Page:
Issues in service delivery for bilingual Spanish-English children : a summary and assessment of speech-language pathologist training and implementation of recommended practices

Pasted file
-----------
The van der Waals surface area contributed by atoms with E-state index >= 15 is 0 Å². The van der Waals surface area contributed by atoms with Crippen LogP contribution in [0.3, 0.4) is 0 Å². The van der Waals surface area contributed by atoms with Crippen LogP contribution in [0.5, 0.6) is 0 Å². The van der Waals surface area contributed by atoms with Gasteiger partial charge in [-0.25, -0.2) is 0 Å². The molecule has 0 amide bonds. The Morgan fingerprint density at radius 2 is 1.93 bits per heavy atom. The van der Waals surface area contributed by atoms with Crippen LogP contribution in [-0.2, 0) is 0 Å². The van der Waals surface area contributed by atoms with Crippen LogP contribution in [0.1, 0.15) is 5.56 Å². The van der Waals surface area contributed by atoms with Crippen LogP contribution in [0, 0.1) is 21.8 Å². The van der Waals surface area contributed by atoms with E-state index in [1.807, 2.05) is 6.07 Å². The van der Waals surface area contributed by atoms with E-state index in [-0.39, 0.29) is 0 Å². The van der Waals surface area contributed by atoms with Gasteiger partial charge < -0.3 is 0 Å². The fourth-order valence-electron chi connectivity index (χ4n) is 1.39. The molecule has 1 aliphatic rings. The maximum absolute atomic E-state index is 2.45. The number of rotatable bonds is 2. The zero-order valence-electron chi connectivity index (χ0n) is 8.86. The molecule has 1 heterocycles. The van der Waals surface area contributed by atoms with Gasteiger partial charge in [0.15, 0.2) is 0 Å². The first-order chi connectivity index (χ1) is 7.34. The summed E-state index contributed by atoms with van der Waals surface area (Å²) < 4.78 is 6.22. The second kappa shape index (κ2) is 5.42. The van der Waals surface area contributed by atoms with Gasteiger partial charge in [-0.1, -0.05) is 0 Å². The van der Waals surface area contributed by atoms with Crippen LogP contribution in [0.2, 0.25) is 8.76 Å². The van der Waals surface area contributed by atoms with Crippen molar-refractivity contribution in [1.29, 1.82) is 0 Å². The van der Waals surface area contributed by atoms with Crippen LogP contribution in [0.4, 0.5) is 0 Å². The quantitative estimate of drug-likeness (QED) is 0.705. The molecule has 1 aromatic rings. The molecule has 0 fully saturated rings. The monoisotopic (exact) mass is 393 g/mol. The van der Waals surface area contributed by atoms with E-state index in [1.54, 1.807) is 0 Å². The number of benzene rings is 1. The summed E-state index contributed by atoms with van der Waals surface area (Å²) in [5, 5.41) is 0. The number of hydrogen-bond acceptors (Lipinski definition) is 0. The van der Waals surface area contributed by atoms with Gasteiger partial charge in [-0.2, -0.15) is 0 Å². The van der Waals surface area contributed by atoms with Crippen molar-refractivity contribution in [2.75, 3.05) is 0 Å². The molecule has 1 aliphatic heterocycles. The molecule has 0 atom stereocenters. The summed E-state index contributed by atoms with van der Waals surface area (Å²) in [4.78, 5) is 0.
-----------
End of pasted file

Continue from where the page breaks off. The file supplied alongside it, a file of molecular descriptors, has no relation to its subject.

Purpose: The present study included a review of current research literature regarding topics in speech-language pathology service delivery for bilingual Spanish-English children as well as an assessment of the amount and scope of pre-service training (education) that professional speech language pathologists (SLPs) received regarding bilingual/multicultural topics and an assessment of how highly various recommended practices were valued, compared with how frequently they were implemented by professional SLPs. Method: A survey was distributed online to SLPs who are members of ISHA and ASHA SIG 01. 82 professionals completed the survey. Results for pre-service training were compared with results from Hammer et al.'s (2004) study. Results for recommended practices were compared within the present study. Results: SLPs in the present study reported similar amounts of pre-service training to the participants in Hammer et al.'s study. A higher number of SLPs in the present study indicated receiving one to several courses. SLPs in the present study also reported that their coursework covered a scope of topics with greater frequency. Ratings for perceived value of recommended practices were consistently higher than ratings of actual implementation, especially for practices that would require proficiency in the Spanish language. A small sample of SLPs who listed themselves as bilingual service providers (N = 8) indicated a greater amount and scope of pre service training, as well as lower discrepancies between perceived value and implementation of recommended practices. Conclusions: Pre-service training in bilingual/multicultural topics appears to be generally increasing, but amounts of training similar to Hammer et al.'s study were reported. Practices that require functional usage of Spanish are supported in the literature, but appear to provide a particular challenge for SLPs who are monolingual service providers. Continuing education and/or collaboration with bilingual paraprofessionals are possible solutions to overcoming this discrepancy.